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ISRO is making It’s own Atomic clock

The Desi atomic clock!

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India launched its first navigation satellite in 2013, the Indian Regional Navigation Satellite System (IRNSS-1A). It was soon found that there was a problem in one of the rubidium atomic clocks on board the satellite. And later, the other two atomic clocks also failed.

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The European atomic clocks could not be repaired as the design, and the functionality was not native to the ISRO team.

And this was not the only instance of it either, as nine out of the 21 clocks in the IRNSS fleet have failed, says a source to The Times of India.With this setback, India’s plans for regional GPS are hindered, because of repeated failures of the atomic clocks on the satellites.

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Owing to this, ISRO has planned to make its atomic clocks, from the design to the build. This will let ISRO have full control over it and take steps to perfect the technology.

Tapan Misra Director, Space Applications Center (SAC), Ahmedabad

SAC has developed an indigenous atomic clock, and this clock is currently undergoing a series of qualification tests. Once it successfully clears all tests, the desi atomic clock will be used in an experimental navigation satellite to test its accuracy and durability in space.

Well, if atomic clocks are hard to make and prone to breakdowns, why do engineers insist on them? Can’t my regular Casio wristwatch do the trick just as well?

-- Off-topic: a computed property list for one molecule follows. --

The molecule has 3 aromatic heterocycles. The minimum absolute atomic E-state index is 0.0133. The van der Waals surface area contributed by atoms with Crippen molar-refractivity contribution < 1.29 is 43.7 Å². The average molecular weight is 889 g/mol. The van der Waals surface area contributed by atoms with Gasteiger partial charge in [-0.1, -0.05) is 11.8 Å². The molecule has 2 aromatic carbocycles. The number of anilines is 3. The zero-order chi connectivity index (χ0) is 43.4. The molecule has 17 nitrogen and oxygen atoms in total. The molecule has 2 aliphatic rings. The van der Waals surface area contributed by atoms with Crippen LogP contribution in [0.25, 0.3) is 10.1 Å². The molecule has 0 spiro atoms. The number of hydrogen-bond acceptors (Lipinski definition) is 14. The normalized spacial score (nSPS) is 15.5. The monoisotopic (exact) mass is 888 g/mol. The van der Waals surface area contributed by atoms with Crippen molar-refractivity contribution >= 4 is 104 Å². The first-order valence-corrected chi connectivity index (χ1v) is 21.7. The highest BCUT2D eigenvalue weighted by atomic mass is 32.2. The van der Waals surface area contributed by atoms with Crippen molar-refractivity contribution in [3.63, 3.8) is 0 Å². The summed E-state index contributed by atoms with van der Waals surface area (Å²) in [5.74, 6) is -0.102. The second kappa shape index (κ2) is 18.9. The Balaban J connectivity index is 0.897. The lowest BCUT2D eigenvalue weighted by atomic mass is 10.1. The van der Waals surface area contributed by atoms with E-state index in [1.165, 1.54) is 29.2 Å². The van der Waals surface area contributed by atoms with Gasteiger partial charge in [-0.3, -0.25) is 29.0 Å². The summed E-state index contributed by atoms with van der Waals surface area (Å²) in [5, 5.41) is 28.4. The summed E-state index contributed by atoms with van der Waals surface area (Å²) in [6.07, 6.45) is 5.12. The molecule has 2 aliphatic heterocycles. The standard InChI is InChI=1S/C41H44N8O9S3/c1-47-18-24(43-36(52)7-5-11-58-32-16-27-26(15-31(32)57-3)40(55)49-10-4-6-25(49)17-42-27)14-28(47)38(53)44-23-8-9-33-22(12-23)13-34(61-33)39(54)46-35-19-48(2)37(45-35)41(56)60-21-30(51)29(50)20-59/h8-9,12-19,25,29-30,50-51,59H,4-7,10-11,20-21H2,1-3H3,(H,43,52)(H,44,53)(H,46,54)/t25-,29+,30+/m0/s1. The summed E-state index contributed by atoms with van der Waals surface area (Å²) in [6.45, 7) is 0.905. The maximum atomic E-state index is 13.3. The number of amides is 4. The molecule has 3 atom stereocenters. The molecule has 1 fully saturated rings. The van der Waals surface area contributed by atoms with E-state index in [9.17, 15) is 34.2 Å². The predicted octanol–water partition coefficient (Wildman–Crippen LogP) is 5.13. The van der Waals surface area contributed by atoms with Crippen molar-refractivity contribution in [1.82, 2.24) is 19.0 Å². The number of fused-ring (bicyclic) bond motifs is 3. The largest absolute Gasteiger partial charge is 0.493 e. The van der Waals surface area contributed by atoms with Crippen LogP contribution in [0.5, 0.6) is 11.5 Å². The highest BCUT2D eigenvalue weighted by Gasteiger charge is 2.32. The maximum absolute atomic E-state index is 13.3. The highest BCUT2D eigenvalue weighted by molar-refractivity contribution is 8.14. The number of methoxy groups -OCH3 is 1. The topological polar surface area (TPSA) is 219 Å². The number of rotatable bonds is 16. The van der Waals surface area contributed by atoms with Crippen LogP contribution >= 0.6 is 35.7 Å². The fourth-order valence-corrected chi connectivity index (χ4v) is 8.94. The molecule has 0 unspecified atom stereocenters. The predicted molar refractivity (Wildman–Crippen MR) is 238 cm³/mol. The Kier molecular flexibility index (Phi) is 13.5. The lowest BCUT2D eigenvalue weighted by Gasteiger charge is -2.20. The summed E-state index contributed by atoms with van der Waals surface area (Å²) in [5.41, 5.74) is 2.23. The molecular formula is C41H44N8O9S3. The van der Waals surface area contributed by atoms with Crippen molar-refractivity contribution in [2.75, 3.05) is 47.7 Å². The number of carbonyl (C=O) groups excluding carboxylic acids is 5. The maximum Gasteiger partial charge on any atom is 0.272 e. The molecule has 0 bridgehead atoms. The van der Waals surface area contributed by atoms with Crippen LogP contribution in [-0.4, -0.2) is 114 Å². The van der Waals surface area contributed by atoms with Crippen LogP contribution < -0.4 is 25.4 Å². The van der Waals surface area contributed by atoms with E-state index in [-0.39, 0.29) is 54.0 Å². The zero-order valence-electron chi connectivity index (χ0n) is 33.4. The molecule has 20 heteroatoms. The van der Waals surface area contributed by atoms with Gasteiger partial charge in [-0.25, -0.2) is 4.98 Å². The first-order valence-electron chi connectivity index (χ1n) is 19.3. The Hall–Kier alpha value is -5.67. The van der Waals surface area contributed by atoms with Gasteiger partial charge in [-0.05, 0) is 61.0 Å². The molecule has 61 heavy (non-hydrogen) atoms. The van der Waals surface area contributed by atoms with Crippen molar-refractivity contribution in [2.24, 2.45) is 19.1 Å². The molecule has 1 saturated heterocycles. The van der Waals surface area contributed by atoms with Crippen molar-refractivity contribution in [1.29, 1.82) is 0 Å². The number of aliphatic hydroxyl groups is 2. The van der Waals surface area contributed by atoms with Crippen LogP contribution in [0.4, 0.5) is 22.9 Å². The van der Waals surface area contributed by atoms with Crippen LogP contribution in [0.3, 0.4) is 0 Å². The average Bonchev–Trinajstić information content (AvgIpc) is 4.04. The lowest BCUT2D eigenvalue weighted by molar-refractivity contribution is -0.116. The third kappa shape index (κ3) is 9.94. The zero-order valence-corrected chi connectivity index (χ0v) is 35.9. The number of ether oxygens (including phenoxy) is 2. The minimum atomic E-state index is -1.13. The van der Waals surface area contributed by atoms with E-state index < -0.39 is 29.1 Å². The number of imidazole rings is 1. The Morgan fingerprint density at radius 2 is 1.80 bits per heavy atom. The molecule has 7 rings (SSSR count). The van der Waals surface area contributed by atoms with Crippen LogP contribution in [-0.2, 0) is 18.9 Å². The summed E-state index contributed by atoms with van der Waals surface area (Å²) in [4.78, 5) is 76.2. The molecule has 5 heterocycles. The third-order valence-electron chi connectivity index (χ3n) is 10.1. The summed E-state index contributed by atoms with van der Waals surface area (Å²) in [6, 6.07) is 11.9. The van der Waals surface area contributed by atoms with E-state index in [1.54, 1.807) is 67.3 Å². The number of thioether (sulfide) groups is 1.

Apparently not. Here’s why.

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Firstly, regular watches have an error of 10-20 seconds in a month, while atomic clocks have an error of 1 second in 100 million years!

So, a GPS receiver listens and compares the different timing signals from GPS satellites, uses that information to calculate exactly where on earth you are.

And if the clocks on the satellites tend to be even a little off, you will miss the next left turn by 100 meters and lose your way to the office.

Hence, it’s crucial to keep the most accurate clocks on board these satellites. And that’s why engineers insist on these.

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So, how does an atomic clock function? In the early days, we looked upon the skies to keep time, but today, we look into the atoms themselves.

Atomic clocks derive their time from Cesium (Cs) or Rubidium (Rb) atoms. These elements have atoms that jump between two atomic states.

When an atom changes from a high-energy state to that of lower energy, the difference in energy is emitted as light. We count the ticking rate or frequency of this light and determine time. It is interesting to note that this difference in energy is always constant.

Source / Journal ISRO
Via / Provided by: The Better India

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